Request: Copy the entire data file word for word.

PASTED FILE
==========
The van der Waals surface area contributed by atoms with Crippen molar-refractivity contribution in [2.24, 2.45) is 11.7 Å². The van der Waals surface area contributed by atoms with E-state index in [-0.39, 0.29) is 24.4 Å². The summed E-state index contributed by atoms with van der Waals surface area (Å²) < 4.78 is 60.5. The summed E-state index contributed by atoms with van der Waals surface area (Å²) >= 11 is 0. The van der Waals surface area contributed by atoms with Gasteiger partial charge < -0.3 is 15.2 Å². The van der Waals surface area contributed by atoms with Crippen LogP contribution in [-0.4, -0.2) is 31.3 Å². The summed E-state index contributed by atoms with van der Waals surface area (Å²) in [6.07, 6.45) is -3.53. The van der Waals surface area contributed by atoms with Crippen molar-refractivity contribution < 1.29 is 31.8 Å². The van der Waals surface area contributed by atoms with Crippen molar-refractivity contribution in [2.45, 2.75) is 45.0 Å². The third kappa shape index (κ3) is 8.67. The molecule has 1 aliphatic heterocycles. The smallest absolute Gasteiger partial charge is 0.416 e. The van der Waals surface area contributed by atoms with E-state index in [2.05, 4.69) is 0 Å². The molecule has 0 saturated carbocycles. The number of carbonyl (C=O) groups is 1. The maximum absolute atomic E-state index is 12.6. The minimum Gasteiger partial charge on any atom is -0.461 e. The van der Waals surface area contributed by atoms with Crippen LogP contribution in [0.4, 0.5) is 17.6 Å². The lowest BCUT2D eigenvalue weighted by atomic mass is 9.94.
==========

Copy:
The van der Waals surface area contributed by atoms with Crippen molar-refractivity contribution in [2.24, 2.45) is 11.7 Å². The van der Waals surface area contributed by atoms with E-state index in [-0.39, 0.29) is 24.4 Å². The summed E-state index contributed by atoms with van der Waals surface area (Å²) < 4.78 is 60.5. The summed E-state index contributed by atoms with van der Waals surface area (Å²) >= 11 is 0. The van der Waals surface area contributed by atoms with Gasteiger partial charge < -0.3 is 15.2 Å². The van der Waals surface area contributed by atoms with Crippen LogP contribution in [-0.4, -0.2) is 31.3 Å². The summed E-state index contributed by atoms with van der Waals surface area (Å²) in [6.07, 6.45) is -3.53. The van der Waals surface area contributed by atoms with Crippen molar-refractivity contribution < 1.29 is 31.8 Å². The van der Waals surface area contributed by atoms with Crippen molar-refractivity contribution in [2.45, 2.75) is 45.0 Å². The third kappa shape index (κ3) is 8.67. The molecule has 1 aliphatic heterocycles. The smallest absolute Gasteiger partial charge is 0.416 e. The van der Waals surface area contributed by atoms with E-state index in [2.05, 4.69) is 0 Å². The molecule has 0 saturated carbocycles. The number of carbonyl (C=O) groups is 1. The maximum absolute atomic E-state index is 12.6. The minimum Gasteiger partial charge on any atom is -0.461 e. The van der Waals surface area contributed by atoms with Crippen LogP contribution in [0.4, 0.5) is 17.6 Å². The lowest BCUT2D eigenvalue weighted by atomic mass is 9.94.